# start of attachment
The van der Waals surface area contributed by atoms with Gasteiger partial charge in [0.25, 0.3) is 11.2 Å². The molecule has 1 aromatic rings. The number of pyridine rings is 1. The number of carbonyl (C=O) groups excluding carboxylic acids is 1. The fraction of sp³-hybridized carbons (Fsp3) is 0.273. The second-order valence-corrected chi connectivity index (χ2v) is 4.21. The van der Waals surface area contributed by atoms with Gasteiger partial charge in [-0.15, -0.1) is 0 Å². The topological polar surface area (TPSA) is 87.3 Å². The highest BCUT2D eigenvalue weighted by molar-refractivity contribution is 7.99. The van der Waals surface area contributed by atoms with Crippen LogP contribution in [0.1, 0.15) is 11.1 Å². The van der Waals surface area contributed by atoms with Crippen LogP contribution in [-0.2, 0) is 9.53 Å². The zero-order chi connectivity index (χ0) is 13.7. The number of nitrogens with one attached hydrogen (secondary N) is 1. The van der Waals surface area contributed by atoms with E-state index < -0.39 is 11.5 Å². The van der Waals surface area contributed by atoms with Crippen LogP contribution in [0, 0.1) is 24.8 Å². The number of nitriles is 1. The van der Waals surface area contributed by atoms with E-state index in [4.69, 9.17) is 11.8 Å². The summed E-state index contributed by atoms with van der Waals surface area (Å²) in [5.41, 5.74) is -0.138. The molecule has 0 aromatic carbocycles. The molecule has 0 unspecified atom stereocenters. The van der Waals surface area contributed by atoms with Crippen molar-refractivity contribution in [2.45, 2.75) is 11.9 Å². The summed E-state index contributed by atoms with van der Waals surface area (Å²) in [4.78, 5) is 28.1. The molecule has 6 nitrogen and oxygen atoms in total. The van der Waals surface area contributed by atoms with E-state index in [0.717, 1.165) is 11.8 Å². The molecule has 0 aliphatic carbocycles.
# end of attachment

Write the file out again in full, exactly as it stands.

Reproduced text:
The van der Waals surface area contributed by atoms with Gasteiger partial charge in [0.25, 0.3) is 11.2 Å². The molecule has 1 aromatic rings. The number of pyridine rings is 1. The number of carbonyl (C=O) groups excluding carboxylic acids is 1. The fraction of sp³-hybridized carbons (Fsp3) is 0.273. The second-order valence-corrected chi connectivity index (χ2v) is 4.21. The van der Waals surface area contributed by atoms with Gasteiger partial charge in [-0.15, -0.1) is 0 Å². The topological polar surface area (TPSA) is 87.3 Å². The highest BCUT2D eigenvalue weighted by molar-refractivity contribution is 7.99. The van der Waals surface area contributed by atoms with Crippen LogP contribution in [0.1, 0.15) is 11.1 Å². The van der Waals surface area contributed by atoms with Crippen LogP contribution in [-0.2, 0) is 9.53 Å². The zero-order chi connectivity index (χ0) is 13.7. The number of nitrogens with one attached hydrogen (secondary N) is 1. The van der Waals surface area contributed by atoms with E-state index < -0.39 is 11.5 Å². The van der Waals surface area contributed by atoms with Crippen LogP contribution in [0, 0.1) is 24.8 Å². The number of nitriles is 1. The van der Waals surface area contributed by atoms with E-state index in [4.69, 9.17) is 11.8 Å². The summed E-state index contributed by atoms with van der Waals surface area (Å²) in [5.41, 5.74) is -0.138. The molecule has 0 aromatic carbocycles. The molecule has 0 unspecified atom stereocenters. The van der Waals surface area contributed by atoms with Crippen molar-refractivity contribution in [2.45, 2.75) is 11.9 Å². The summed E-state index contributed by atoms with van der Waals surface area (Å²) in [4.78, 5) is 28.1. The molecule has 6 nitrogen and oxygen atoms in total. The van der Waals surface area contributed by atoms with E-state index in [0.717, 1.165) is 11.8 Å². The molecule has 0 aliphatic carbocycles.